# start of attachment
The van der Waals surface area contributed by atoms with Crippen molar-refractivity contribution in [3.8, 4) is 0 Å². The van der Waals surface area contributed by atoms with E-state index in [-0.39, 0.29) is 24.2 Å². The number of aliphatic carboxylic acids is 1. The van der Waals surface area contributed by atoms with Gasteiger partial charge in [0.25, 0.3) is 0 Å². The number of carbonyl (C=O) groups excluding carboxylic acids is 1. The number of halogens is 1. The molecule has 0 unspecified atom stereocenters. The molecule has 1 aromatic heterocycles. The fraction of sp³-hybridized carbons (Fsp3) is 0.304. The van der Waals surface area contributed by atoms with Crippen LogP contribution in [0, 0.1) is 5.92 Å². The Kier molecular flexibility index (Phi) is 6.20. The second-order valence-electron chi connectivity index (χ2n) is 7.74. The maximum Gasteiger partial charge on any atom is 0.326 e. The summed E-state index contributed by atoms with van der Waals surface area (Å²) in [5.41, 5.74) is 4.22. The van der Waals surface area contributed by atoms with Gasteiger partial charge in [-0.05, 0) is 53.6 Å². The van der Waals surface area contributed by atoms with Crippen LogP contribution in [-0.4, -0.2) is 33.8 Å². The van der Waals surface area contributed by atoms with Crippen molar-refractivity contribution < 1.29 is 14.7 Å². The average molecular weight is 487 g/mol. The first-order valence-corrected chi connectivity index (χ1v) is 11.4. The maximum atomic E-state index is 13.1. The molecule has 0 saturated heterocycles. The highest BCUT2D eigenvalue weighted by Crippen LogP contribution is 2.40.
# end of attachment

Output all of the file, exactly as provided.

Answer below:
The van der Waals surface area contributed by atoms with Crippen molar-refractivity contribution in [3.8, 4) is 0 Å². The van der Waals surface area contributed by atoms with E-state index in [-0.39, 0.29) is 24.2 Å². The number of aliphatic carboxylic acids is 1. The van der Waals surface area contributed by atoms with Gasteiger partial charge in [0.25, 0.3) is 0 Å². The number of carbonyl (C=O) groups excluding carboxylic acids is 1. The number of halogens is 1. The molecule has 0 unspecified atom stereocenters. The molecule has 1 aromatic heterocycles. The fraction of sp³-hybridized carbons (Fsp3) is 0.304. The van der Waals surface area contributed by atoms with Crippen LogP contribution in [0, 0.1) is 5.92 Å². The Kier molecular flexibility index (Phi) is 6.20. The second-order valence-electron chi connectivity index (χ2n) is 7.74. The maximum Gasteiger partial charge on any atom is 0.326 e. The summed E-state index contributed by atoms with van der Waals surface area (Å²) in [5.41, 5.74) is 4.22. The van der Waals surface area contributed by atoms with Gasteiger partial charge in [-0.05, 0) is 53.6 Å². The van der Waals surface area contributed by atoms with Crippen LogP contribution in [-0.4, -0.2) is 33.8 Å². The van der Waals surface area contributed by atoms with Crippen molar-refractivity contribution < 1.29 is 14.7 Å². The average molecular weight is 487 g/mol. The first-order valence-corrected chi connectivity index (χ1v) is 11.4. The maximum atomic E-state index is 13.1. The molecule has 0 saturated heterocycles. The highest BCUT2D eigenvalue weighted by Crippen LogP contribution is 2.40.